William Faulkner drunk in the cockpit of a bi-plane in Toronto

U of T in 1914

EDITOR: This is the first post of a new collaboration with the Toronto Dreams project by Adam Bunch. The project is a series of postcards hidden around the city for people to randomly find. On the cards are strange,  fictional dreams set in the place the postcard was left. We will be cross-posting from the project’s Historical Ephemera Blog, a place where things Adam discovered during his research, like stories about duels and bank robbers and 100 year-old fish, are collected.

William Faulkner liked to drink. A lot. There’s an interview he did with the Paris Review — one of the few interviews he ever gave — where they asked him what he needed in order to be able to write. He answered paper, food, tobacco and whiskey. Emphasis on the whiskey. They say that when Hollywood director Howard Hawks asked him to write the screenplay for a movie called Road To Glory, Faulkner showed up to the script meeting with a brown paper bag under his arm. As they got down to work, he pulled a bottle of bourbon out of the bag and sliced his finger open trying to unscrew the cap. As he bled all over the place, instead of, oh say, taking a break, he just dragged a wastepaper basket over to his chair so that he could bleed into it while he kept drinking.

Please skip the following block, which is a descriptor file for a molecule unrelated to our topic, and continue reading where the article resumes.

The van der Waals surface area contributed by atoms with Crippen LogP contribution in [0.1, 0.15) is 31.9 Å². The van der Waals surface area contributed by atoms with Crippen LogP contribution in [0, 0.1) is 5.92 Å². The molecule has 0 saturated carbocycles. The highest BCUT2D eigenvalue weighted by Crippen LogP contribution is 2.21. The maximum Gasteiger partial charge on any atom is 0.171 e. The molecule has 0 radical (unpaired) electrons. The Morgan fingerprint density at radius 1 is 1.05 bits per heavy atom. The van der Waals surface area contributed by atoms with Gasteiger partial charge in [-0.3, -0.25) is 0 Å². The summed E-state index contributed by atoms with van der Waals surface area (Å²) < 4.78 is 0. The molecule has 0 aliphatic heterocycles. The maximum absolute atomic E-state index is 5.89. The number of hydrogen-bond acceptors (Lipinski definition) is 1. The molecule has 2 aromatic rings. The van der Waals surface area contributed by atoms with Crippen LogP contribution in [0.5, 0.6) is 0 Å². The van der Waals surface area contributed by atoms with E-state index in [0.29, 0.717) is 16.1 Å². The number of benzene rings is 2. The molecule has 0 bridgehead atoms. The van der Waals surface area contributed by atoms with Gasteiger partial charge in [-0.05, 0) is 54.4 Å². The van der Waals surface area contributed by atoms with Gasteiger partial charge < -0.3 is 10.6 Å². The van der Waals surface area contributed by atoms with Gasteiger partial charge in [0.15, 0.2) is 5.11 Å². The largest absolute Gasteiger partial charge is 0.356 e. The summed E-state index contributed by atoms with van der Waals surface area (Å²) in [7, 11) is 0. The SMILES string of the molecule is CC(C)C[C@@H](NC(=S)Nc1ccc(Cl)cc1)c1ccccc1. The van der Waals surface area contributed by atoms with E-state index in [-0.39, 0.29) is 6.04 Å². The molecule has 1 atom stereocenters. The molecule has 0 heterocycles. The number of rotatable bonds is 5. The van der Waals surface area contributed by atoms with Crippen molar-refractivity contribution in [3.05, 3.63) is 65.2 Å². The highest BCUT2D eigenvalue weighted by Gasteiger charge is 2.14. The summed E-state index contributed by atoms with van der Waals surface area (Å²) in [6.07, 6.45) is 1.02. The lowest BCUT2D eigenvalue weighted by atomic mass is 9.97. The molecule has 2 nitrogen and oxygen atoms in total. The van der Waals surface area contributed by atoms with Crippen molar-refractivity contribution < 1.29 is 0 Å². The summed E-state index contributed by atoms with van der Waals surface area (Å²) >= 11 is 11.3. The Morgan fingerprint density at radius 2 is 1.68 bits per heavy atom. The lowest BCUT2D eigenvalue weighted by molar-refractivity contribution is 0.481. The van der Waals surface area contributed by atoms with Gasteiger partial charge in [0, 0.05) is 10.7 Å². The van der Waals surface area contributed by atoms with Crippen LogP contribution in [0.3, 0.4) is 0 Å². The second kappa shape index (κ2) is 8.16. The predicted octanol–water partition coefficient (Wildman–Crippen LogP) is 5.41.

Faulkner was really into that kind of macho stuff. And that seems to have something to do with the fact that he grew up during the First World War. He was in high school when the U.S. got involved, and his brother went off to fight in the trenches in France. Faulkner wanted to fight too, so he dropped out of school and tried to enlist in the army. But he wasn’t a tall man, only about 5’5″, so he was rejected. For a while, he kicked around aimlessly, not quite sure what he’d do.

Finally, he ended up at a party where he met a Canadian officer who had an idea. He figured that Faulkner could sneak into the Royal Air Force by pretending to be British.

Now, it’s probably safe to assume that Faulkner was pretty drunk at that party, but this kind of scheme was right up his alley anyway. He loved pranks. (He and a friend used to get a kick out of submitting famous poems to magazines and then collecting the rejection slips. Notes from editors who were unimpressed with masterpieces like “Kubla Khan”: “We like your poem, Mr. Coleridge, but we don’t think it gets anywhere much.”) So Faulkner threw himself full-throttle into trying to learn how to pretend to be British. He worked with a tutor for weeks, turning his iconic Mississippi drawl into an English accent. He grew a moustache because he figured moustaches looked English. He changed the spelling of “Falkner” to “Faulkner” because he figured the letter “u” made his name look English. He even invented a fictional English vicar he called Mr. Edward Twimberly-Thorndyke who, somehow, sent letters of recommendation from England to the British Consulate in New York City. So when Faulkner showed up in NYC with his English accent and his English moustache and his English letter “u”, they signed him up right away. (Although, to be fair, the British had been fighting the war for years at that point and they were pretty much taking anyone who wasn’t already dead yet.)